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Review of the New Kenwood TH-F6A Triband HT

By Chris Peterson, KGØBP

I recently bought Kenwood's newest hand-held VHF transceiver and, to my delight, found that it should
be accessible to most Handi-Ham members. The Kenwood TH-F6A is small enough to fit in a pocket and
transmits on the 2-meter, 1.25CM and 70CM amateur bands. In addition, it receives from the AM broadcast
band all the way up to 1300Mhz (excluding cellular frequencies) in AM, narrow and wide FM, LSB, USB and CW.

While its extended receive capabilities are interesting, this rig would not replace even the cheapest
short-wave receiver. Its performance on the AM broadcast band is tolerable, though, which means that I
need to bring only one radio to do my hamming and listen to Art Bell when I travel.

Operation of the TH-F6A is simple. The 16-key pad is laid out like a telephone keypad. Each key on the
keypad has no more than two functions and only the radios least used features must be accessed through
the menu system. For example, to program the radio to use the 223.940 Mhz repeater, with a positive
off-set and a 100Hz CTCSS tone, the following steps need to be performed.

1. Enter the frequency on the keypad by pressing the VFO (or pound) key and pressing the
numbers 2 3 9 4 0.

2. Program the repeater off-set by pressing the function (or A) key followed by the shift (8) key.
Like most VHF radios, there are three possible off-set settings. Kenwood has made programming off-sets
very accessible to blind users by sounding a low-pitched beep when the radio is set for simplex operation,
or a high-pitched beep when the radio is in duplex operation.

3. Program the desired CTCSS tone by first turning on the CTCSS encoder by pressing the tone (7) key
until the tone icon lights up on the display. For blind users, the radio sounds a low-pitched beep
when there is no tone activated, or a high-pitched beep when the radio is in tone encode, encode/decode, or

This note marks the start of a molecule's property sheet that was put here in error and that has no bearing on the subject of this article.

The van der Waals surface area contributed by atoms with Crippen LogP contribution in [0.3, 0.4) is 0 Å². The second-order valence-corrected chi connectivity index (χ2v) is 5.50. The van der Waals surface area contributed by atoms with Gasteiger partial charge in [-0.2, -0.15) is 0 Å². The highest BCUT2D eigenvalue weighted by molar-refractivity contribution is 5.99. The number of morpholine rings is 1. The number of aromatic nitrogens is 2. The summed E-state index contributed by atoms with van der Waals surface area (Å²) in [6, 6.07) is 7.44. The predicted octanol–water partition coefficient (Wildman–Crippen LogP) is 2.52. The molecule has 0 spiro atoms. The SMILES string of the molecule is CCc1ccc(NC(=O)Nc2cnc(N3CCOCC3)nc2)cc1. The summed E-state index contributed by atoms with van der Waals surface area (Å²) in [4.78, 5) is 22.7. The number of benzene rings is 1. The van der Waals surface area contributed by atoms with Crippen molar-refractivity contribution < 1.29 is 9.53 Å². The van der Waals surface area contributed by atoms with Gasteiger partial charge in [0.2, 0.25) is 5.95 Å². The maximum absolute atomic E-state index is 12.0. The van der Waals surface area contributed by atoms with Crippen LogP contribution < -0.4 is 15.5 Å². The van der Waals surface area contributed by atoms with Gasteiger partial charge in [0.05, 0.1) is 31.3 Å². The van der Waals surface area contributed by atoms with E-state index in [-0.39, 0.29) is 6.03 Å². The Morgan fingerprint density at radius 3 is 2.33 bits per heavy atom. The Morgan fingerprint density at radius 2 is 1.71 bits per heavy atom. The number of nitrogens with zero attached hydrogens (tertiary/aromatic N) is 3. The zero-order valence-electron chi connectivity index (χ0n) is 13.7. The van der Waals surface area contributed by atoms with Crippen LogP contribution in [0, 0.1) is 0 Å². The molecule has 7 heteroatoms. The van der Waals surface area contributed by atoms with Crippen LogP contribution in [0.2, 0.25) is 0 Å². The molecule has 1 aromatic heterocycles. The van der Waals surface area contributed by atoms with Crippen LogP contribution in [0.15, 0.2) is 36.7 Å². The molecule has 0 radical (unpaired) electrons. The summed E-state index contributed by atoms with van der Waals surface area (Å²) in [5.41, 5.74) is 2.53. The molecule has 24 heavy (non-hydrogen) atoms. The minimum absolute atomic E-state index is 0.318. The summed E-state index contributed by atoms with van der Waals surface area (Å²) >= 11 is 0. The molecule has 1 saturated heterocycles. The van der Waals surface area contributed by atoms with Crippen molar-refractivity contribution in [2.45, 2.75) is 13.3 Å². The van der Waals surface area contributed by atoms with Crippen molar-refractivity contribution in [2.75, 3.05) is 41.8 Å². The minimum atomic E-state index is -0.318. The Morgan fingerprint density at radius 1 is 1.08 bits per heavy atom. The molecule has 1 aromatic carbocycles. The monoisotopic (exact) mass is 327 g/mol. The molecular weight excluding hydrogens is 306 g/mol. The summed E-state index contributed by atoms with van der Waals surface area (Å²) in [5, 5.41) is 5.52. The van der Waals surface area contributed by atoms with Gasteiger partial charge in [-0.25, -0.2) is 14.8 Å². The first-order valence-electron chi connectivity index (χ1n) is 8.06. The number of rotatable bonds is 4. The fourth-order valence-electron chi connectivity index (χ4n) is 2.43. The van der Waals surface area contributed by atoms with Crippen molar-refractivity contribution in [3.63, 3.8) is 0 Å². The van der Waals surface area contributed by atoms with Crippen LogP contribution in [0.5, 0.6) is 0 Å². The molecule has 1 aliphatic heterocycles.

digital coded squelch respectively.

Pressing the function key followed by the tone (7) key places the radio in tone-set mode. Again, Kenwood
has made this feature more accessible to blind users than I've seen in any other radio. To select the
desired tone frequency, you simply turn the tuning knob on the top of the radio until the correct
frequency is displayed. For blind users, the radio emits a beep when the radio reaches the lowest possible
tone frequency. To set the tone to 100HZ, I simply turn the tuning knob until the radio beeps. I then
continue turning the knob 12 clicks clock-wise to select a 100HZ tone. Pressing the MNU key saves
the desired tone.

After these three simple steps, I am able to communicate through the repeater.

For Handi-Hams with mobility impairments, this radio may be difficult to use. The buttons are quite small
and are located close together on the face of the radio. My fiancée Tracy, KCØHXU, who has moderate
quadriplegic CP, is able to use this radio efficiently. However, those with larger fingers than she
may have difficulty.

Kenwood has placed the instruction manual for the TH-F6A on their FTP site at
in PDF format. I was able to read most of the manual using Jaws 4.0 and Adobe Acrobat reader 5.0,
but some portions of the manual appeared to be garbled. If Handi-Ham members are interested. I
will provide HQ with a set of operating instructions for blind users.

As with any radio, I recommend going to your friendly neighborhood amateur retailer to try out the
TH-F6A before you buy it. You might want to call ahead, though, because retailers are having difficulty
keeping the TH-F6A in stock.

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